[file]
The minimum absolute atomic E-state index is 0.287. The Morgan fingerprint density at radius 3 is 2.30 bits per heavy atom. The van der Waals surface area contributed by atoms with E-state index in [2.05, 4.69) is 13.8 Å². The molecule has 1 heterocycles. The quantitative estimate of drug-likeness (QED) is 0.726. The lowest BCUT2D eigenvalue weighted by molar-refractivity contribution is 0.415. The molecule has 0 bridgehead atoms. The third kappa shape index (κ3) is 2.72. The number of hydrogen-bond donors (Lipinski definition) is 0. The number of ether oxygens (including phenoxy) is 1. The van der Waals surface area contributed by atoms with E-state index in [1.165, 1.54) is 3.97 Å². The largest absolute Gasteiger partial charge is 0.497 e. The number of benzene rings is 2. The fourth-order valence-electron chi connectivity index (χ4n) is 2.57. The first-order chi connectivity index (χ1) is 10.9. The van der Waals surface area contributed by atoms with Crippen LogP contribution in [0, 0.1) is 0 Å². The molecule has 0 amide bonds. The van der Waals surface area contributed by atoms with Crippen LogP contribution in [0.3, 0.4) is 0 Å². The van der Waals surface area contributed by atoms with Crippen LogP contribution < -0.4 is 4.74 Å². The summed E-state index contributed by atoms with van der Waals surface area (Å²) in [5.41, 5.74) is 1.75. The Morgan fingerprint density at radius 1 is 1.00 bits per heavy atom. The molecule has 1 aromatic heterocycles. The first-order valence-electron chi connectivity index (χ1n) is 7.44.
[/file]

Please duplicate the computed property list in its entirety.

The minimum absolute atomic E-state index is 0.287. The Morgan fingerprint density at radius 3 is 2.30 bits per heavy atom. The van der Waals surface area contributed by atoms with E-state index in [2.05, 4.69) is 13.8 Å². The molecule has 1 heterocycles. The quantitative estimate of drug-likeness (QED) is 0.726. The lowest BCUT2D eigenvalue weighted by molar-refractivity contribution is 0.415. The molecule has 0 bridgehead atoms. The third kappa shape index (κ3) is 2.72. The number of hydrogen-bond donors (Lipinski definition) is 0. The number of ether oxygens (including phenoxy) is 1. The van der Waals surface area contributed by atoms with E-state index in [1.165, 1.54) is 3.97 Å². The largest absolute Gasteiger partial charge is 0.497 e. The number of benzene rings is 2. The fourth-order valence-electron chi connectivity index (χ4n) is 2.57. The first-order chi connectivity index (χ1) is 10.9. The van der Waals surface area contributed by atoms with Crippen LogP contribution in [0, 0.1) is 0 Å². The molecule has 0 amide bonds. The van der Waals surface area contributed by atoms with Crippen LogP contribution in [0.3, 0.4) is 0 Å². The van der Waals surface area contributed by atoms with Crippen LogP contribution < -0.4 is 4.74 Å². The summed E-state index contributed by atoms with van der Waals surface area (Å²) in [5.41, 5.74) is 1.75. The Morgan fingerprint density at radius 1 is 1.00 bits per heavy atom. The molecule has 1 aromatic heterocycles. The first-order valence-electron chi connectivity index (χ1n) is 7.44.